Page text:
We often imagine animals as being either in the wilderness, far from the city, or imprisoned in zoos, while forgetting that there is also a richly diverse and mostly free-living urban fauna living alongside us. Experts and activists will reveal the richness of this natural treasure of Barcelona which is so near and yet so little-known to us.
Urban wildlife and vegetation are not simply a reminder of the natural environment, with which we have an emotional attachment. We also have an obligation to care for them, if we want to contribute effectively to the creation of a functional city, connected to natural cycles and providing a habitable public space.
Living with a pet is a right, but it also involves taking on a series of responsibilities to satisfy the animal’s physical and emotional needs, as well as respecting the rights and well-being of other people.
The reintroduction of the peregrine falcon, the Swallow Project and a pond management system that benefits amphibians and other aquatic creatures are examples of successful initiatives implemented to protect and give prominence to Barcelona’s natural heritage.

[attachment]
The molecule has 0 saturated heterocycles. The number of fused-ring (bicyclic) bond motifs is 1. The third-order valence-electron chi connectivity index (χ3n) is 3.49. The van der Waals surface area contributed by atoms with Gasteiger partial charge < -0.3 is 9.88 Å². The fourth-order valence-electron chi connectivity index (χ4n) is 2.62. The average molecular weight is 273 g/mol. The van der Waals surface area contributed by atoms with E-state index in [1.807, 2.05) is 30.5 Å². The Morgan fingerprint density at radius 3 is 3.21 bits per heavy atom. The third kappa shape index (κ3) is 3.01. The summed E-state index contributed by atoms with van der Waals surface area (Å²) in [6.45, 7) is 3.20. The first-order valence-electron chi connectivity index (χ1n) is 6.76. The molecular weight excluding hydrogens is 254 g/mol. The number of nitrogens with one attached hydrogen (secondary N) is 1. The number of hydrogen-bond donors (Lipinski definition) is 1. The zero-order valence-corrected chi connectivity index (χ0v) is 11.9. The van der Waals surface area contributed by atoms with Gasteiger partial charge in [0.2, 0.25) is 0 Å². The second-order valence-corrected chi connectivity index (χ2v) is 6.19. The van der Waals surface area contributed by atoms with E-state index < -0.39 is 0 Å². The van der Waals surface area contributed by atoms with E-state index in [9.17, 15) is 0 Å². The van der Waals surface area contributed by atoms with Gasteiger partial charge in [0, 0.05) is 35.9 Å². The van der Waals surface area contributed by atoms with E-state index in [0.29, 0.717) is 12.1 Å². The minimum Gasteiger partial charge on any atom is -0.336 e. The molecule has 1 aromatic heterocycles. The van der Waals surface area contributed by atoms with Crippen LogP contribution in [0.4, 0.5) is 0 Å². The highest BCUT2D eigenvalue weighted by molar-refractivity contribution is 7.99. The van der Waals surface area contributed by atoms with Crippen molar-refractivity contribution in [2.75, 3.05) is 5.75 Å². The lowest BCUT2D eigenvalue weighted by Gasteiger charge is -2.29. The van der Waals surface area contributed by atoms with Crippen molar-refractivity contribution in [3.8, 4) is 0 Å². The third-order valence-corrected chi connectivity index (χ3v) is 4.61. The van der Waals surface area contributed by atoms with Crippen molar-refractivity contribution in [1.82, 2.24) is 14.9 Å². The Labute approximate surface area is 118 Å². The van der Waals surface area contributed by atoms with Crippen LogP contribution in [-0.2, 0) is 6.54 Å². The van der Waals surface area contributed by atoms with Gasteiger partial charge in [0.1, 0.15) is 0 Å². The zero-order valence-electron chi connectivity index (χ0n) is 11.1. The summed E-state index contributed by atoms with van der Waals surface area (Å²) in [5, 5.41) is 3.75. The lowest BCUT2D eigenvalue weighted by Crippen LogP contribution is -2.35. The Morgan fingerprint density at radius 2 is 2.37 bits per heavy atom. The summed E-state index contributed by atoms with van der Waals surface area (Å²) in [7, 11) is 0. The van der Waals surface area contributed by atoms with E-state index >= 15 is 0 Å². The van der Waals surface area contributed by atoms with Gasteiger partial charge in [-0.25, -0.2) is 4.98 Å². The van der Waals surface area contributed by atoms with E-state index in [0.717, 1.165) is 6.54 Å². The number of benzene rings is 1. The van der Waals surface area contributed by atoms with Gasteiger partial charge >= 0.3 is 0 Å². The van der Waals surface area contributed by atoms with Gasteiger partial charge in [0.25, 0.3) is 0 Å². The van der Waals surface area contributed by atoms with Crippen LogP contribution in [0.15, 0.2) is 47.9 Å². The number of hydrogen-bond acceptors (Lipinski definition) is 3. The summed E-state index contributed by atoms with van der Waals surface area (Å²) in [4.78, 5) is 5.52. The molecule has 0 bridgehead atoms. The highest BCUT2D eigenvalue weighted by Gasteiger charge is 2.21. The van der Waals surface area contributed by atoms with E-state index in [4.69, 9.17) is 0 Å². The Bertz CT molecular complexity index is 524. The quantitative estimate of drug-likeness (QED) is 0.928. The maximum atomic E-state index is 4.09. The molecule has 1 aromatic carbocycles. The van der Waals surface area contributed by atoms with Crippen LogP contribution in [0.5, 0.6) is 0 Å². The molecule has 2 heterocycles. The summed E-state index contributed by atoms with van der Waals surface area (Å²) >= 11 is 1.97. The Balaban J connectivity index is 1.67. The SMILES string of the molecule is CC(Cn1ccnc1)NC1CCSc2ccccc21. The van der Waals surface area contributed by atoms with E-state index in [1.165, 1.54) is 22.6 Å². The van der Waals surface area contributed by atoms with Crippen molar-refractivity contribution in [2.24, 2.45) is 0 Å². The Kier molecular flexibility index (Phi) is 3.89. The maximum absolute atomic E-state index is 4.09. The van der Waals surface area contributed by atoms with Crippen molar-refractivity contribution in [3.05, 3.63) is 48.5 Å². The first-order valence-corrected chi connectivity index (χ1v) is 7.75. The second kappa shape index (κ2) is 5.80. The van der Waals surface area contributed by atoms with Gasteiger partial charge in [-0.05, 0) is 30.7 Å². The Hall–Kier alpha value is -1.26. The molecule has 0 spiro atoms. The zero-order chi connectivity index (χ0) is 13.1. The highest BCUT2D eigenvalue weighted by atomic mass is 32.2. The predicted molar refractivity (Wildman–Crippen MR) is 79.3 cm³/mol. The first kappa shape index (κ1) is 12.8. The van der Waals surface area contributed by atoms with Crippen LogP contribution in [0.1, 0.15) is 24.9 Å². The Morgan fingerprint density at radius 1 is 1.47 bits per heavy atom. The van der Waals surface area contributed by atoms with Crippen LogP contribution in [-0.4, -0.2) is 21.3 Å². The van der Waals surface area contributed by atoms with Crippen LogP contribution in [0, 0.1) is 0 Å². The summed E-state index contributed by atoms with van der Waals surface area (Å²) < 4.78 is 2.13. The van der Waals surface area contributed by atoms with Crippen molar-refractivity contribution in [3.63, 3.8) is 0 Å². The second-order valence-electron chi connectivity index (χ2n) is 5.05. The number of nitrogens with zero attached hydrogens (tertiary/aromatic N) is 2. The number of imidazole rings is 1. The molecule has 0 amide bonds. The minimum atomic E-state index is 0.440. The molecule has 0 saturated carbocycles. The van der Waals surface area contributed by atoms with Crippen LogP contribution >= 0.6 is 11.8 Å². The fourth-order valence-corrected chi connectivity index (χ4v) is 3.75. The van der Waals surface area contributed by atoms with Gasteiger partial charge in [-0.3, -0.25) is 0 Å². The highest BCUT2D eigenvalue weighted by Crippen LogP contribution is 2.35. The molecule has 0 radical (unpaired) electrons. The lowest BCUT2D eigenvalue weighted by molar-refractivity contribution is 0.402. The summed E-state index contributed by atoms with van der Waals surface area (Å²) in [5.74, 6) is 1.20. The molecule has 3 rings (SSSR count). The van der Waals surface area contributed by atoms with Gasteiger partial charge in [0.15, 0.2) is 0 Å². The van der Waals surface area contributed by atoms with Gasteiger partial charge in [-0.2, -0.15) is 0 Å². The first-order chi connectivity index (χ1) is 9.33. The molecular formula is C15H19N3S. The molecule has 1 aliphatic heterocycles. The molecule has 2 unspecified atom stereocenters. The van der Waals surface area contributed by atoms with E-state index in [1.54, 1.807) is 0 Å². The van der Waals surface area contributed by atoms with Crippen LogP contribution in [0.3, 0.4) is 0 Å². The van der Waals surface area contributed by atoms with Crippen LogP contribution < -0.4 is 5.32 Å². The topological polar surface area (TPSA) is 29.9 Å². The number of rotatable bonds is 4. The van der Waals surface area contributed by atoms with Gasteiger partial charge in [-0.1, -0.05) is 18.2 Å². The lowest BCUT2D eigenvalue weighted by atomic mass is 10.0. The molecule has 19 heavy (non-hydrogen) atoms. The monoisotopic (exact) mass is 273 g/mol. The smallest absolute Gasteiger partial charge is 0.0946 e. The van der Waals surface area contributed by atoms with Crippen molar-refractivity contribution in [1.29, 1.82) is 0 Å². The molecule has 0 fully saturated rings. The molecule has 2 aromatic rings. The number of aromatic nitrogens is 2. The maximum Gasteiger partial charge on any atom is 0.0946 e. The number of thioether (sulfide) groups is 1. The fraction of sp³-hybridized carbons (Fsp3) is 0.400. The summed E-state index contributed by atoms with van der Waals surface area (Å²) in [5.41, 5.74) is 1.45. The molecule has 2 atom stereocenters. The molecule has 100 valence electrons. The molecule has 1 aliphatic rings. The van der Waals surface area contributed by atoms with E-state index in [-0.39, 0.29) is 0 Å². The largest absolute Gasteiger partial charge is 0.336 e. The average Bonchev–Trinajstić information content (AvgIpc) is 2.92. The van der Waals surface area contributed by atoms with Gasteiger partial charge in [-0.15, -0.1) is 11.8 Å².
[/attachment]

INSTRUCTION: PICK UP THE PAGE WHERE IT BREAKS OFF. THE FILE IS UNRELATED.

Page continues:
Most of the species that nest in buildings are birds of prey. Alpine and common swifts, swallows and bats usually eat small insects. In this sense, the role they play is vital.
An abundance of food, few predators and a more stable and temperate climate are what draws birds to colonize the urban environment so effectively. The main benefits we get from this are intangible and to do with entertainment and aesthetic appreciation.
The emergence or re-emergence of certain diseases boils down to a change in the balance between three things – the host, the pathogen and the environment – and this change is due to many factors, most of them caused by human activity, in particular climate change and globalisation.
Once they have got used to human food, wild boar cannot re-adapt to their natural feeding habits and the only viable solution is to cull them, for ethical, legal, public liability, administrative and health reasons.
Project ZOOXXI was born from the ideals of anonymous citizens – activists, animal rights campaigners, university students, scientists and teachers – who question these urban facilities we call “zoos” that are heirs to the historical tradition of the human domination of other animals.
For years, Barcelona has been open to the sea, but we need to renew this connection and teach the public that the seafront still has natural treasures that should be seen as assets to the city and its inhabitants.
Exotic animals are on the wrong end of either strong aversion or offensive greed from humans. But they suffer even more on account of their lack of recognition as vulnerable creatures and because they have nowhere they can call home.
A BioBlitz is a species identification exercise that takes place over twenty-four hours and is open to everyone. This method of bringing together professional scientists, naturalists and the general public is highly effective.